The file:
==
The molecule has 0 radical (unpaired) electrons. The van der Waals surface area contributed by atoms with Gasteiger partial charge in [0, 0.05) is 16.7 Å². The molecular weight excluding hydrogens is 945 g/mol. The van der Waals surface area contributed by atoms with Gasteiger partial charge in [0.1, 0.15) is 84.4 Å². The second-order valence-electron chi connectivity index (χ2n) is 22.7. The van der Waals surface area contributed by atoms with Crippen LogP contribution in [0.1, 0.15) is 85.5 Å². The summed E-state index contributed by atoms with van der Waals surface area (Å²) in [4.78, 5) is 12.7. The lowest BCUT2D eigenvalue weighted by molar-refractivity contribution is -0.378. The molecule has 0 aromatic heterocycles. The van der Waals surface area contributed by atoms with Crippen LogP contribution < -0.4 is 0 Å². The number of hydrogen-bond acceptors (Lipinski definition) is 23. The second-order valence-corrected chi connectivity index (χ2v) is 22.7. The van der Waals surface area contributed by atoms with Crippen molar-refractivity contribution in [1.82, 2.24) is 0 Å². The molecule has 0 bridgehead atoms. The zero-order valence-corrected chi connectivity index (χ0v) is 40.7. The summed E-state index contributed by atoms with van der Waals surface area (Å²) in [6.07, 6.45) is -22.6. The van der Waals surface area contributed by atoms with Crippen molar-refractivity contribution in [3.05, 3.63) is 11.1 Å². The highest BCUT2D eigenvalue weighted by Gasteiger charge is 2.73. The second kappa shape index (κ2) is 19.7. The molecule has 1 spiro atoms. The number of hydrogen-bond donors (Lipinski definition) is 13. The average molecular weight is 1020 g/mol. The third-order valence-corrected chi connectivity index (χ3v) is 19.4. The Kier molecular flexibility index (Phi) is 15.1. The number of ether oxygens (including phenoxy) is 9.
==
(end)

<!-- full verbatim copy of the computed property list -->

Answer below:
The molecule has 0 radical (unpaired) electrons. The van der Waals surface area contributed by atoms with Gasteiger partial charge in [0, 0.05) is 16.7 Å². The molecular weight excluding hydrogens is 945 g/mol. The van der Waals surface area contributed by atoms with Gasteiger partial charge in [0.1, 0.15) is 84.4 Å². The second-order valence-electron chi connectivity index (χ2n) is 22.7. The van der Waals surface area contributed by atoms with Crippen LogP contribution in [0.1, 0.15) is 85.5 Å². The summed E-state index contributed by atoms with van der Waals surface area (Å²) in [4.78, 5) is 12.7. The lowest BCUT2D eigenvalue weighted by molar-refractivity contribution is -0.378. The molecule has 0 aromatic heterocycles. The van der Waals surface area contributed by atoms with Crippen LogP contribution < -0.4 is 0 Å². The number of hydrogen-bond acceptors (Lipinski definition) is 23. The second-order valence-corrected chi connectivity index (χ2v) is 22.7. The van der Waals surface area contributed by atoms with Crippen molar-refractivity contribution in [1.82, 2.24) is 0 Å². The molecule has 0 bridgehead atoms. The zero-order valence-corrected chi connectivity index (χ0v) is 40.7. The summed E-state index contributed by atoms with van der Waals surface area (Å²) in [6.07, 6.45) is -22.6. The van der Waals surface area contributed by atoms with Crippen molar-refractivity contribution in [3.05, 3.63) is 11.1 Å². The highest BCUT2D eigenvalue weighted by Gasteiger charge is 2.73. The second kappa shape index (κ2) is 19.7. The molecule has 1 spiro atoms. The number of hydrogen-bond donors (Lipinski definition) is 13. The average molecular weight is 1020 g/mol. The third-order valence-corrected chi connectivity index (χ3v) is 19.4. The Kier molecular flexibility index (Phi) is 15.1. The number of ether oxygens (including phenoxy) is 9.